Why Does It Feel Good to Donate?

The Daffy Team

· 4 min read

Making money allows you to do and buy more, but there’s an increasing amount of research showing that giving is a better indicator of happiness — and not just for the recipient.

One study reveals that increasing your wealth by $100,000 a year only increases your happiness by an average of 2%. But to achieve true happiness, you need to incorporate other values into your life, such as love, family, friends, spirituality, community, and charitable giving. Here are four mental and physical benefits of donating to charity:

1. Giving is better than receiving

We’ve all heard the phrase that giving is better than receiving, but this isn’t just anecdotal evidence. There are actually scientific studies to support this. In a study published in Science Magazine, participants were given envelopes of money and asked to either spend the money on themselves or others. Afterward, they were asked to rate their happiness. Overwhelmingly, the people who spent the money on others were happier than the ones who spent it on themselves.

In a related study, researchers conducted a study revolving around Swedish massages. Participants were asked to both receive and give massages for three weeks each. Happiness levels during both periods were compared, and it was found that the participants were far happier when giving a massage to someone else as opposed to receiving them.

Dr. Elizabeth Dunn, a social psychologist at the University of British Columbia, has done groundbreaking work on generosity and joy. Her research suggests that people who give money to charity tend to be happier and also healthier than others, especially when you can see the impact of your donation.

2. Giving activates important sectors of your brain

Say this five times fast: Mesolimbic pathway. While it may not flow off the tongue, it’s surprisingly easy to activate.

The mesolimbic pathway lights up whenever you perceive a reward to come as a result of your decisions. When you make the right decisions, dopamine (a happiness chemical) floods through the mesolimbic pathway and makes you feel happier and more content. You then feel motivated to carry through with your decisions because it makes you feel better emotionally. In other words, it gives you that “warm, fuzzy” feeling.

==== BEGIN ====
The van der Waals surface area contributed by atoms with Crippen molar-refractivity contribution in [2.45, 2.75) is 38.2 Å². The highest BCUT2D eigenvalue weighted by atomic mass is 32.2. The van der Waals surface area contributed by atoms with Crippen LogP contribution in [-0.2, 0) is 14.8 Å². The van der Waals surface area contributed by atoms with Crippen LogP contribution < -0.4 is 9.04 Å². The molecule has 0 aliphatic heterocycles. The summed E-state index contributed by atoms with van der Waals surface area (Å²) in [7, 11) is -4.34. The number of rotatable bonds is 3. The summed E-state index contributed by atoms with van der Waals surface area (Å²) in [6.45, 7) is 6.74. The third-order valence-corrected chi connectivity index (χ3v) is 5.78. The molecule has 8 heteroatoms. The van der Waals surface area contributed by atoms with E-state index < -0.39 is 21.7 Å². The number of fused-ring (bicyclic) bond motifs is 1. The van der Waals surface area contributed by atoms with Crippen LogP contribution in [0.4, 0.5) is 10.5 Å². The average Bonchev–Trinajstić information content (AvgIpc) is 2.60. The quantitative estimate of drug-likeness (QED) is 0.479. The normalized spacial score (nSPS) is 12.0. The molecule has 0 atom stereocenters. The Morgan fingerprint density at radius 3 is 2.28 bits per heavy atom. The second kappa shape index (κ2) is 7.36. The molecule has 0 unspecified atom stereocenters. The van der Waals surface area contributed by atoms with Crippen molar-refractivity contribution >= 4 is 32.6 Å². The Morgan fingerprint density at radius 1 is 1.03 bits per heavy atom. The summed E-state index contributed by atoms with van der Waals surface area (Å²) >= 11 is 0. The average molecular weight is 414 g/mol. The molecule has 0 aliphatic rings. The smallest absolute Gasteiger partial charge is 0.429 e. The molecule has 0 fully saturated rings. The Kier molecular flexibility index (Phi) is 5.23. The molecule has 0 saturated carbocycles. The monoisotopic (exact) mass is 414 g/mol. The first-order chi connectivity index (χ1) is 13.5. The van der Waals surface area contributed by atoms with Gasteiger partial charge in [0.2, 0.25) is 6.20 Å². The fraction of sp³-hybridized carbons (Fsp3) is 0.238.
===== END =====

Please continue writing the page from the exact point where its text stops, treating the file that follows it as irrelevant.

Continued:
The interesting thing about the mesolimbic system is that dopamine isn’t just released whenever you make a decision that benefits you. It also activates whenever you make a decision that will benefit someone else.

That means the same part of your brain that activates when you eat an ice cream cone also activates when you give an ice cream cone to someone else.

Since giving is a part of your physiology, it only makes sense that you should pursue it. After all, why ignore a part of yourself that would make you happier?

3. Giving creates a domino effect

Giving isn’t a standalone act; it often inspires others to pay it forward. Whether it’s an act of kindness or financial support, it’s meaningful to be part of this ripple effect.

There are numerous cases of this happening spontaneously around the world, where one person’s giving encourages another person to give. For example, in 2012, one driver who paid for their coffee and the coffee of the person behind them in Winnipeg, Manitoba, encouraged the next 226 customers to do the very same.

Additionally, being a giver encourages innate support from others. Organizational psychologist Adam Grant says, “Research shows that people tend to envy successful takers and look for ways to knock them down a notch. In contrast, when givers...win, people are rooting for them and supporting them, rather than gunning for them. Givers succeed in a way that creates a ripple effect, enhancing the success of people around them.”

When giving through Daffy, you can make a public comment sharing why you support that specific organization, so you can inspire others to follow your lead. You can also invite your friends and family to give to a cause they care about through Daffy.

4. Giving improves your health

Multiple studies demonstrate the physical benefits of charitable giving. In Why Good Things Happen to Good People, Dr. Stephen Post found that critically ill patients who took time to give to charity or volunteer their time enjoyed numerous health benefits, including a longer lifespan that refuted bad prognosis. He’s conducted this research multiple times, and each time has found that giving:

  • Increases physical health
  • Increases happiness
  • Increases self-awareness

His research revolving around giving has spanned over 50 years, and he’s found that the earlier a person starts to give, the better their life circumstances are likely to be. People who give are more likely to enjoy both better physical and emotional health throughout the duration of their lives. Numerous other studies have provided similar findings as Dr. Post’s. Here are some other ways giving can improve health:

  • Better heart health: A 2006 study found that people who volunteer have a lower blood pressure than those that don’t.
  • Longer life span: A 2003 study found that those who give have a lower chance of dying in five years than those who don’t. In fact, research suggested that giving was actually more beneficial for a person’s health than receiving aid. Another study revealed similar results in those who spent time volunteering.

Make giving a habit

Ready to feel good from giving on a regular basis? Join Daffy to set up recurring contributions and donations all from your own donor-advised fund. You can donate cash, stock, or crypto, then earmark the money for your favorite causes and charitable contributions.